I arranged the first ten tunes in Vaccai’s Practical Method for the brass instruments I taught. I wanted students to sing and play what we were learning to sing. We had done it with Star Wars and tried to sing with good sounds. Whether they sang soft or severely, the same bad sounds they sang came out of the horn as if they were singing. I find that whatever you play comes out just the way you sing it. The sounds made while singing the Vaccai were much better than the ones they were making, just dah-dah-ing to the Harry Potter theme or doo doo-ing to Darth Vader’s Imperial March. Whether we are singing or playing, we call it singing, and our goal is always beautiful singing, or bel canto, in Italian.

Learning to Make Good Sounds

Bel Canto was the name given to the singing taught by Nicola Vaccai in Italy in 1833 when his Practical Method was first published. This is a lyrical style of operatic singing using a full, rich, broad tone and smooth phrasing. These Italian songs were beautiful for my young singers. Many of the problems we had singing in English with a Missouri accent had magically vanished. Rich, satisfying vowel sounds came out easily as we learned to sing in Italian. We’d imagine we were ordering food in a restaurant in Italy and filling up on round vowel sounds. With the focus solely on imitating sounds, finding the best way to use the mouth, throat, or chest occurred naturally, without thinking of what we were doing physically. The body found the most efficient way to open up, relax, and produce the rich round sounds we were imitating.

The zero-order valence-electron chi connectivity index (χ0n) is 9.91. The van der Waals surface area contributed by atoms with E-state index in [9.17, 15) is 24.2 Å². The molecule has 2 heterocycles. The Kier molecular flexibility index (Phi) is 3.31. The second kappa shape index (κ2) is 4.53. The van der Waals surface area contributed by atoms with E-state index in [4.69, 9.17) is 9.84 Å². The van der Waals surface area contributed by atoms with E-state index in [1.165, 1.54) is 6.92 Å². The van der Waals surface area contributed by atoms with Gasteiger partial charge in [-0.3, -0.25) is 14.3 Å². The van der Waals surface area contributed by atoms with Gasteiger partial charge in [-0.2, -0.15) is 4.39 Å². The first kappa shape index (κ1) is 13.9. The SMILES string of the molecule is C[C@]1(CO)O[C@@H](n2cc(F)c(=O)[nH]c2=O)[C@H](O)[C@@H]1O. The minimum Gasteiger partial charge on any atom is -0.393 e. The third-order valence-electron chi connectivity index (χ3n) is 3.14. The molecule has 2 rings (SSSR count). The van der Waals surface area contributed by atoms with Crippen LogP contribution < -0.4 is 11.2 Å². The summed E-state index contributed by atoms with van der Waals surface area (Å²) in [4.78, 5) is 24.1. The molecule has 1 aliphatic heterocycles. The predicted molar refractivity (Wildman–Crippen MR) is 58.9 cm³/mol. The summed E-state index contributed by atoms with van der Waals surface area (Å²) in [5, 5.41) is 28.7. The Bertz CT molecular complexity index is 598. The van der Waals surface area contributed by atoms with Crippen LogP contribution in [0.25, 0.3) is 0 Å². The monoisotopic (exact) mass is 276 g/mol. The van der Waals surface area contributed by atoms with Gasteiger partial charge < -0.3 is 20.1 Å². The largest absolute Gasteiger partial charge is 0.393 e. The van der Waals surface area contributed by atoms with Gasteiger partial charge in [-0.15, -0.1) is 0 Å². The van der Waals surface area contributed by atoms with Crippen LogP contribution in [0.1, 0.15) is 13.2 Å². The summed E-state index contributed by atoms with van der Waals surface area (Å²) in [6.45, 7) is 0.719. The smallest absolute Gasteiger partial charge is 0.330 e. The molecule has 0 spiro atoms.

As the brass players lost their accents and sang in Italian, they also made great sounds on their brass instruments. Finding the sweet spot in the vowel and rolling on it with the voice had transferred to the instrument the same way that singing a phrase would come out the same way on the instrument as the voice. Not only were we getting mature phrasing, but we were also getting mature sounds. The right notes were coming out with nice round sounds. We’d fine-tuned the instruments. The students are the instruments, not the horn or the body, but the students. Their inner musicians had learned to make good sounds and put those sounds out through the body and the instrument.

A Perfect Ten

These first ten tunes add more than good sounds to the students’ tool chest. The first eight songs in the Vaccai method each showcase an interval. An interval in music is the space between notes, and intervals are essential for musicians to know. I don’t mean knowing in the math sense but with the sense of sound. These intervals were taught to me using songs that I knew, like “Happy Birthday” for a major 2nd or “Here Comes the Bride” for a perfect 4th. This instantly puts ideas in the mind that have nothing to do with what you are playing unless you’re playing Happy Birthday or Wagner’s Wedding March. Learning the intervals with these Italian songs we’ve never heard that have no real meaning helps keep the mind free to focus on the sound of the interval. 

The last two of the perfect ten help round out musical lessons we picked up while learning the intervals in the first eight. The ninth song centers on syncopation. Playing on the upbeat can be awkward at first. It’s a catchy tune and one of the student’s favorites. When they play it, they get a good feel for syncopated rhythms. The tenth song is an exercise with sixteenth notes in a scaler pattern. By the time we get through these ten songs, they are ready to play anything they will see in the band, and we can get to the real fun stuff here in the studio, playing anything they can imagine.